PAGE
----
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Durham e-Theses
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The well-worn route revisited: Striatal and hippocampal system contributions to route learning in human navigation

LEW, ADINA,RAQUEL (2019) The well-worn route revisited: Striatal and hippocampal system contributions to route learning in human navigation. Masters thesis, Durham University.

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Parallel spatial memory systems theory posits that there are two types of memory system. One is a flexible, cognitive mapping system subserved by the hippocampal formation, and the other is a system centred on the striatum based on reinforcement learning principles where specific stimuli are associated with rewarded actions (O’Keefe & Nadel, 1978; White & McDonald, 2002). More recently, Khamassi & Humphries (2012) have argued that the division between model-based and model-free spatial learning is a better predictor of whether hippocampal or striatal systems will be recruited, with hippocampal systems associated with model-based responding and striatal systems with model-free responding. Model-free decision-making occurs when responding is based on average reward history associated with a particular cue-action pairing, whereas model-based decision-making allows knowledge of outcomes from previous learning history to be represented. We sought to test these theories by asking participants (N = 24) to navigate within a virtual environment through a previously learned, 9-junction route with distinctive landmarks at each junction, while undergoing functional magnetic resonance imaging. In critical conflict probe trials, a landmark was presented out of sequence such that following the usual sequence of actions would generate an opposite response to following the learned individual landmark-action association, now out of sequence. Participants that made sequence-based responses had higher parahippocampal activations relative to participants that made responses based on the individual landmark-action association, a result that would be predicted by the need to recruit model-based systems to make a sequence-based response. Parallel spatial memory systems theory would not predict hippocampal formation recruitment for either response in the conflict probe, because no cognitive mapping is required when following a prescribed route. In longer probe trials where participants were able to plan a sequence of responses, striatal systems were recruited (caudate and putamen) suggesting a role for striatum in action chunking.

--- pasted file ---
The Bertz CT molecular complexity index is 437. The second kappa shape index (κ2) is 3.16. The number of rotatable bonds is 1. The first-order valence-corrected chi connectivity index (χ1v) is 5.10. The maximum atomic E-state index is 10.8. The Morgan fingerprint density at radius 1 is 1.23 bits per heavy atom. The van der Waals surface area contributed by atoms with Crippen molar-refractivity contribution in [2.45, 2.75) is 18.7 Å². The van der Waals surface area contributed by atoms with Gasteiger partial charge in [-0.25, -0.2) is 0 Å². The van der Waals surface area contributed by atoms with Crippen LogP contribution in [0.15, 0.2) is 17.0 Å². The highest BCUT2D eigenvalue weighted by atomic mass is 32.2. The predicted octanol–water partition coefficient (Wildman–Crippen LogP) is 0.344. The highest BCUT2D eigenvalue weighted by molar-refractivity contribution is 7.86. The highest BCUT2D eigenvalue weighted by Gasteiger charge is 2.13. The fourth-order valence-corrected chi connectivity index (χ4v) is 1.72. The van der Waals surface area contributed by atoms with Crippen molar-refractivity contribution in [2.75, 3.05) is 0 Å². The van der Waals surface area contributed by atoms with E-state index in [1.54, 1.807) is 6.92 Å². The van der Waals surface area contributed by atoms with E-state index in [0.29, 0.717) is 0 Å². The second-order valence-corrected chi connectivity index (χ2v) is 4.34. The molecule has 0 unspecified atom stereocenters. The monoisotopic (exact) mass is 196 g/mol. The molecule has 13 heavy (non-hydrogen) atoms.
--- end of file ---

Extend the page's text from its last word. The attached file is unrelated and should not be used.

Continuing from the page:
Item Type:Thesis (Masters)
Award:Master of Science
Keywords:Parallel Spatial Memory Systems, Navigation, Hippocampus, Striatum
Faculty and Department:Faculty of Science > Psychology, Department of
Thesis Date:2019
Copyright:Copyright of this thesis is held by the author
Deposited On:30 Oct 2019 13:50

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